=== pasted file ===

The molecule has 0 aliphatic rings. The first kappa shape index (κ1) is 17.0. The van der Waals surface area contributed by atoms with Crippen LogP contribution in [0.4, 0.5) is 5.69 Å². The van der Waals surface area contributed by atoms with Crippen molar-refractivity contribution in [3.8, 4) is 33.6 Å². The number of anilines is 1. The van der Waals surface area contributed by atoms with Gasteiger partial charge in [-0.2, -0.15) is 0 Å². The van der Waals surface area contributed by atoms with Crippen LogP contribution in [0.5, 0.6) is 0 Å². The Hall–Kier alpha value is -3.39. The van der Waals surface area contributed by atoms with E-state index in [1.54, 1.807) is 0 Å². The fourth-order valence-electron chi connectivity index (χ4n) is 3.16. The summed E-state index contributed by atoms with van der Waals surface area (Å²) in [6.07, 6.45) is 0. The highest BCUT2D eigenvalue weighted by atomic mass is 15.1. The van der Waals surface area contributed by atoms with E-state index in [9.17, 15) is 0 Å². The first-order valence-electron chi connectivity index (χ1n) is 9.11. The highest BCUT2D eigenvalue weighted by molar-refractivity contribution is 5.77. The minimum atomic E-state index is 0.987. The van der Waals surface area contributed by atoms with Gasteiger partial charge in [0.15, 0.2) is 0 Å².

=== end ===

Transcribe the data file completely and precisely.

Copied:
The molecule has 0 aliphatic rings. The first kappa shape index (κ1) is 17.0. The van der Waals surface area contributed by atoms with Crippen LogP contribution in [0.4, 0.5) is 5.69 Å². The van der Waals surface area contributed by atoms with Crippen molar-refractivity contribution in [3.8, 4) is 33.6 Å². The number of anilines is 1. The van der Waals surface area contributed by atoms with Gasteiger partial charge in [-0.2, -0.15) is 0 Å². The van der Waals surface area contributed by atoms with Crippen LogP contribution in [0.5, 0.6) is 0 Å². The Hall–Kier alpha value is -3.39. The van der Waals surface area contributed by atoms with E-state index in [1.54, 1.807) is 0 Å². The fourth-order valence-electron chi connectivity index (χ4n) is 3.16. The summed E-state index contributed by atoms with van der Waals surface area (Å²) in [6.07, 6.45) is 0. The highest BCUT2D eigenvalue weighted by atomic mass is 15.1. The van der Waals surface area contributed by atoms with E-state index in [9.17, 15) is 0 Å². The first-order valence-electron chi connectivity index (χ1n) is 9.11. The highest BCUT2D eigenvalue weighted by molar-refractivity contribution is 5.77. The minimum atomic E-state index is 0.987. The van der Waals surface area contributed by atoms with Gasteiger partial charge in [0.15, 0.2) is 0 Å².